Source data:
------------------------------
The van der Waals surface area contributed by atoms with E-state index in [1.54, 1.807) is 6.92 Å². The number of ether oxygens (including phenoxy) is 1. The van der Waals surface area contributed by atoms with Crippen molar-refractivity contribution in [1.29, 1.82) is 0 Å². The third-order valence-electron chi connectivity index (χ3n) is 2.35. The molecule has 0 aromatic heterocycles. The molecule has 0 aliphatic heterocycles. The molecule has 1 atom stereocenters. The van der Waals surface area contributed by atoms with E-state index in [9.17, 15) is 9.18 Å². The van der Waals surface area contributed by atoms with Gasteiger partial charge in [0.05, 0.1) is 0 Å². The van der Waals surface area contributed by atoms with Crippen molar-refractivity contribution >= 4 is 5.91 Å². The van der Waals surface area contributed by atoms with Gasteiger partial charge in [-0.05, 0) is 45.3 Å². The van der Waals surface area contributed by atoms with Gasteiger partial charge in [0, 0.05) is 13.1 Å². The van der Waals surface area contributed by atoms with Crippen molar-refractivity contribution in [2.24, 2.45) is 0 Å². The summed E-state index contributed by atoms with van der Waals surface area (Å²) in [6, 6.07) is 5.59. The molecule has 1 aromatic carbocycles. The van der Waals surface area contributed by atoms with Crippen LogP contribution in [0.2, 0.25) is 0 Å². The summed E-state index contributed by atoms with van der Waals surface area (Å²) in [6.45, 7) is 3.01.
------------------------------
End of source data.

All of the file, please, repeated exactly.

The van der Waals surface area contributed by atoms with E-state index in [1.54, 1.807) is 6.92 Å². The number of ether oxygens (including phenoxy) is 1. The van der Waals surface area contributed by atoms with Crippen molar-refractivity contribution in [1.29, 1.82) is 0 Å². The third-order valence-electron chi connectivity index (χ3n) is 2.35. The molecule has 0 aromatic heterocycles. The molecule has 0 aliphatic heterocycles. The molecule has 1 atom stereocenters. The van der Waals surface area contributed by atoms with E-state index in [9.17, 15) is 9.18 Å². The van der Waals surface area contributed by atoms with Gasteiger partial charge in [0.05, 0.1) is 0 Å². The van der Waals surface area contributed by atoms with Crippen molar-refractivity contribution >= 4 is 5.91 Å². The van der Waals surface area contributed by atoms with Gasteiger partial charge in [-0.05, 0) is 45.3 Å². The van der Waals surface area contributed by atoms with Gasteiger partial charge in [0, 0.05) is 13.1 Å². The van der Waals surface area contributed by atoms with Crippen molar-refractivity contribution in [2.24, 2.45) is 0 Å². The summed E-state index contributed by atoms with van der Waals surface area (Å²) in [6, 6.07) is 5.59. The molecule has 1 aromatic carbocycles. The van der Waals surface area contributed by atoms with Crippen LogP contribution in [0.2, 0.25) is 0 Å². The summed E-state index contributed by atoms with van der Waals surface area (Å²) in [6.45, 7) is 3.01.